The Women of Britpop
A friend of mine (a famous model) recently posted a Facebook update, expressing her wish for the band Republica to get back together. Her friends were in agreement and suggested other Britpop bands with female lead singers that should reform too. I often think that wishing bands would reform is like praying for a sequel (or even worse, prequel) to your favourite film. It will only end in disappointment. However, I would at least like to see these female artists get the recognition they deserve.
I was a huge fan of Britpop during its heyday and loved all the great singles that the genre produced. To this day, reading the track list of “The Best Album in the World…Ever (Vol. 3)” fills me with nostalgia. Among my favourite songs were Lush – Ladykillers and Sleeper – Inbetweener. There were a host of other acts with female singers/band members around at that time: Elastica, Echobelly, Dubstar, Catatonia, Alisha’s Attic, St. Etienne. Okay, so not all of these were strictly Britpop, but it shows there was a lot of female musical talent around in the 1990s. So why is it that every discussion of nineties music makes it sound like a men-only club? Perhaps it was because of the whole Blur vs. Oasis rivalry, that the female artists got pushed aside in the public’s consciousnesses. Perhaps there were other factors…
The Onion once had a headline claiming “History Of Rock Written By The Losers”. I certainly think that the history of Britpop was written by geeky male journalists. Most of the journos that championed and later chronicled the genre were men: John Harris, Stuart Maconie, Andrew Collins, David Quantick, Paul Morley, etc.
With every new musical genre, the biggest-selling acts seem to be bands made up of of white males. When Rave music broke through to the mainstream in the late 80s, the real stars should’ve been the DJs: those anonymous people in their darkened booths. But it seemed that the mainstream media needed something familiar to latch onto; so the band The Happy Mondays became the posterboys of the genre.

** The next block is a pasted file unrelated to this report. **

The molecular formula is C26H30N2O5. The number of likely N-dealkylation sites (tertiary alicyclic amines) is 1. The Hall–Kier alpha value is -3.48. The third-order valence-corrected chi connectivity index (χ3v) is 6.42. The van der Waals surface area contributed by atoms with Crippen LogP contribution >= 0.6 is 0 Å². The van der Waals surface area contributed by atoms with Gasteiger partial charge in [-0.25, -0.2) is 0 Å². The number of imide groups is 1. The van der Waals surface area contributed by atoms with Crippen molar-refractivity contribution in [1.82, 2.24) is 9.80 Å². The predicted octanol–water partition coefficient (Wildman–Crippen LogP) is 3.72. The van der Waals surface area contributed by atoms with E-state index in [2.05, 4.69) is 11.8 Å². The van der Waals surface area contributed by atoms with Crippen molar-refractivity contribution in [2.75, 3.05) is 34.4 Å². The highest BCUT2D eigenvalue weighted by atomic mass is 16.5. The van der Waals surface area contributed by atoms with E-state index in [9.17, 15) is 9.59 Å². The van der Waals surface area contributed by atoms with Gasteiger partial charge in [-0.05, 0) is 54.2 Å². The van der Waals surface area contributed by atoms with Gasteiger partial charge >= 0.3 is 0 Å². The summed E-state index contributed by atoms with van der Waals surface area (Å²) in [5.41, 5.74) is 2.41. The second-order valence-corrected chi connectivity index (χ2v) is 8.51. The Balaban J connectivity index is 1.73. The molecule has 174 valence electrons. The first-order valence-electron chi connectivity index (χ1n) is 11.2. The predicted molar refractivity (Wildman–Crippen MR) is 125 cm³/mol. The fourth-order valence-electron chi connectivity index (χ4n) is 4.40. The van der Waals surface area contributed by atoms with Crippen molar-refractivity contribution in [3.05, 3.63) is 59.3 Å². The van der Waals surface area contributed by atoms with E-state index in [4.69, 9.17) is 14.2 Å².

I’m not suggesting that people who wrote about, or listened to Britpop were sexist. It’s often just the case that people will gravitate towards music that’s performed by people of their own sex. I have a pet theory that people listen to music that they can imagine themselves playing on stage; as a sort of rock star fantasy. I also wonder if male journalists, and guys in general, didn’t really embrace these bands because they felt threatened by their forthright nature. I was certainly uneasy when Saffron from Republica went around labelling men ‘Drop Dead Gorgeous’. That’s only because she was unlikely to ever label me that.
One thing that did strike me about the less well-known Britpop bands (many of which had female members) is that they happened not to have albums that were as strong as those of Blur and Oasis. I would argue that Britpop was never about albums, just brilliant pop singles. However, the business model of the music industry at the time was built around the 45 minute album, which was a hangover from the vinyl LP era. Like not having a poster boy, perhaps without a strong album, you could never really make it big in the music industry.
Maybe now, in the days of internet downloads, these Britpop acts could actually make a decent comeback. Bands don’t really need an album anymore. You can even make it without a record label; which would be a great step in the empowerment of women in the music industry. It could be a genuine ‘netroots’ movement too, not like the press release theatre of Sandi Thom and Lily Allen: “For immediate release: this girl has had thousands of hits on her MySpace page. Did we mention she’s pretty and her dad’s famous? For more information call Regal Recordings (a subsidiary of Parlophone)”.
The one thing to take away from this rant is: that if there were more female journalists, there might be more publicity for female bands. However, like the music industry, journalism is changing too. Newspapers and magazines are unlikely to be hiring anybody at the moment; male or female. Luckily, new media is there to fill the gap for the consumer. So, if you want female artists to get ahead: get a blog.
For VW. x